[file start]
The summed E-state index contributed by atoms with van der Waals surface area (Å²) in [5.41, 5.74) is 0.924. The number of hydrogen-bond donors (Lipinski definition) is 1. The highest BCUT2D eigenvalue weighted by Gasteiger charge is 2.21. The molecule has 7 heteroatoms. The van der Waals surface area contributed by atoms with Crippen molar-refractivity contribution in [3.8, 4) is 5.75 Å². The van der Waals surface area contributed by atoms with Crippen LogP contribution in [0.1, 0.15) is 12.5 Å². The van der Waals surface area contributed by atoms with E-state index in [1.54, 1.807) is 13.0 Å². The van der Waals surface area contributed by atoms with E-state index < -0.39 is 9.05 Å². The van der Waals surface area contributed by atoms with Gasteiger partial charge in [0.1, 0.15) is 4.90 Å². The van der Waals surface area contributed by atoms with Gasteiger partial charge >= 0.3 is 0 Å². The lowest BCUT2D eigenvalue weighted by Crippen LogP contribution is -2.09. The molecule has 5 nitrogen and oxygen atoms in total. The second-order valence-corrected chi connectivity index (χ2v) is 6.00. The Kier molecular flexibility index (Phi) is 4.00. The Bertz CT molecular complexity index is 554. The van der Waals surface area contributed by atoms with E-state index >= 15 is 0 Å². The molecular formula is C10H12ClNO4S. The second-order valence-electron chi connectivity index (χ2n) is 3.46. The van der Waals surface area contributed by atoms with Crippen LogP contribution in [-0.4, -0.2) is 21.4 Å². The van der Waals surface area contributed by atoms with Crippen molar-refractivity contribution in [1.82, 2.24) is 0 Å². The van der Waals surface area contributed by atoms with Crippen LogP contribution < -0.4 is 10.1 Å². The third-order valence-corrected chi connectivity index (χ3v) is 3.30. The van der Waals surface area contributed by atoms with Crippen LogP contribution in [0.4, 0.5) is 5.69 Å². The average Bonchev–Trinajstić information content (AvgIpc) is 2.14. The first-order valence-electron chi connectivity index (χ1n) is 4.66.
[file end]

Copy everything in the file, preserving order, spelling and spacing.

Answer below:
The summed E-state index contributed by atoms with van der Waals surface area (Å²) in [5.41, 5.74) is 0.924. The number of hydrogen-bond donors (Lipinski definition) is 1. The highest BCUT2D eigenvalue weighted by Gasteiger charge is 2.21. The molecule has 7 heteroatoms. The van der Waals surface area contributed by atoms with Crippen molar-refractivity contribution in [3.8, 4) is 5.75 Å². The van der Waals surface area contributed by atoms with Crippen LogP contribution in [0.1, 0.15) is 12.5 Å². The van der Waals surface area contributed by atoms with E-state index in [1.54, 1.807) is 13.0 Å². The van der Waals surface area contributed by atoms with E-state index < -0.39 is 9.05 Å². The van der Waals surface area contributed by atoms with Gasteiger partial charge in [0.1, 0.15) is 4.90 Å². The van der Waals surface area contributed by atoms with Gasteiger partial charge >= 0.3 is 0 Å². The lowest BCUT2D eigenvalue weighted by Crippen LogP contribution is -2.09. The molecule has 5 nitrogen and oxygen atoms in total. The second-order valence-corrected chi connectivity index (χ2v) is 6.00. The Kier molecular flexibility index (Phi) is 4.00. The Bertz CT molecular complexity index is 554. The van der Waals surface area contributed by atoms with E-state index >= 15 is 0 Å². The molecular formula is C10H12ClNO4S. The second-order valence-electron chi connectivity index (χ2n) is 3.46. The van der Waals surface area contributed by atoms with Crippen LogP contribution in [-0.4, -0.2) is 21.4 Å². The van der Waals surface area contributed by atoms with Crippen molar-refractivity contribution in [1.82, 2.24) is 0 Å². The van der Waals surface area contributed by atoms with Crippen LogP contribution < -0.4 is 10.1 Å². The third-order valence-corrected chi connectivity index (χ3v) is 3.30. The van der Waals surface area contributed by atoms with Crippen LogP contribution in [0.4, 0.5) is 5.69 Å². The average Bonchev–Trinajstić information content (AvgIpc) is 2.14. The first-order valence-electron chi connectivity index (χ1n) is 4.66.